Who Qualifies for SCARP?

Small businesses that are unable or likely to be unable to pay their debts as they become due are eligible for SCARP. They must fulfil the following requirements:

  • 98% of Irish companies. SCARP is aimed at small and micro businesses, which make up 98 percent of all businesses in Ireland.
  • Companies with an average staff count of less than 50 people
  • The total amount on the balance sheet does not exceed €6 million.
  • The annual turnover is not more than €12 million.

The Process

  • A Statement of Affairs will be prepared by the directors in a defined format.
  • The process is overseen by an independent certified insolvency practitioner, known as the “Process Advisor,” who is responsible for putting up a rescue plan that creditors may agree on.
  • The Process Advisor will write a report on whether the company has a reasonable chance of surviving in their judgment.
  • Following the adoption of a resolution by the board of directors, the procedure will begin.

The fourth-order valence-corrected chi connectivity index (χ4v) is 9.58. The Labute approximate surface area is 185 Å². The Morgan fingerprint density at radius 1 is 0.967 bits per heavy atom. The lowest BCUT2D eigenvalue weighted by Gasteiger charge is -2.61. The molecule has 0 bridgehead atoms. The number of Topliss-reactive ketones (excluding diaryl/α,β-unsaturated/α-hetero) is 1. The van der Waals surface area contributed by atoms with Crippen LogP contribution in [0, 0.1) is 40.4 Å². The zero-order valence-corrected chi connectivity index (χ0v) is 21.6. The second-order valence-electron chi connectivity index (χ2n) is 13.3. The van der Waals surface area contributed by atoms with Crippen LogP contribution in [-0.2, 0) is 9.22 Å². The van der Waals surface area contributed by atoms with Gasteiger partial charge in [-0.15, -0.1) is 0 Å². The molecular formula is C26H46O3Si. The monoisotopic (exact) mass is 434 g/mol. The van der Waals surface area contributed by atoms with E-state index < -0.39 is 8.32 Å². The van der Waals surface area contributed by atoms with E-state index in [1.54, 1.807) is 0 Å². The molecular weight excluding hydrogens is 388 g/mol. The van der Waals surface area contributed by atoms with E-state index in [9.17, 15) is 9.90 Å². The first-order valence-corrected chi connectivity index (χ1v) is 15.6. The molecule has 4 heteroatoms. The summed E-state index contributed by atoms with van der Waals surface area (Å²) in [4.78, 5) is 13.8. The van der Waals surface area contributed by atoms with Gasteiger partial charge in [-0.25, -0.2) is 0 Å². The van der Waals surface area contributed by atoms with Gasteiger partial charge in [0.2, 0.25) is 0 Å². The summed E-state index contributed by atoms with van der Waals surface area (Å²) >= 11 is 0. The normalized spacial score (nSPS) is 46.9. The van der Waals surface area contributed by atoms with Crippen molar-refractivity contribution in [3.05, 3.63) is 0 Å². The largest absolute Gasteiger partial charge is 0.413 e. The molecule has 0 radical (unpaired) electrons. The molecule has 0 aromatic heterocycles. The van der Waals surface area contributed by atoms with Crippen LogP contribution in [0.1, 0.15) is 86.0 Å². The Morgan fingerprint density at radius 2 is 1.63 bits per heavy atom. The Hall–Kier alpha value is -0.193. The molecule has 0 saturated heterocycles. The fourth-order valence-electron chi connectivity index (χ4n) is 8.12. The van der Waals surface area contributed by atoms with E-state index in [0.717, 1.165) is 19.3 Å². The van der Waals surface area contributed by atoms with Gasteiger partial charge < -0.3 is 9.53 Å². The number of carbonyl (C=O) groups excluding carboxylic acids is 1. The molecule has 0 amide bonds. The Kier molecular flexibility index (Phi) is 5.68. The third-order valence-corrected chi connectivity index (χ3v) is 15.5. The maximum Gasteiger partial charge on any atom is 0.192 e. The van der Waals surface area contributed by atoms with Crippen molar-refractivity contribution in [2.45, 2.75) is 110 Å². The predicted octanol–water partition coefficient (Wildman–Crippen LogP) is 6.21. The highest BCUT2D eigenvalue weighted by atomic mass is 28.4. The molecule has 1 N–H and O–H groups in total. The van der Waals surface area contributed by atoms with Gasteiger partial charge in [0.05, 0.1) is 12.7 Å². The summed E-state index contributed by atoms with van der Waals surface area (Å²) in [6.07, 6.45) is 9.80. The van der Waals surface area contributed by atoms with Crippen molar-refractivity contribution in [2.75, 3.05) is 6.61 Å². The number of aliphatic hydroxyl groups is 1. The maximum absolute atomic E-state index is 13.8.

• From start to finish, the process will take 70 days. 49 days for creditors to receive and vote on rescue options, and a 21-days cooling off period for creditors to submit concerns. A 60 percent majority of creditors and a simple 51 percent majority of value in respect of at least one class of creditors are necessary to support a proposed rescue plan.
  • Creditors must submit a Notice of Objection with the Process Advisor and the Court to oppose to a rescue plan.
  • The ‘Process Advisor’ is required to report to the ‘Office of the Director of Corporate Enforcement’ (ODCE) on the directors’ previous behaviour.

if have any questions about the information covered in this article or you need assistance restructuring in the face of insolvency please Contact Us today. Our expert team would be happy to assist you.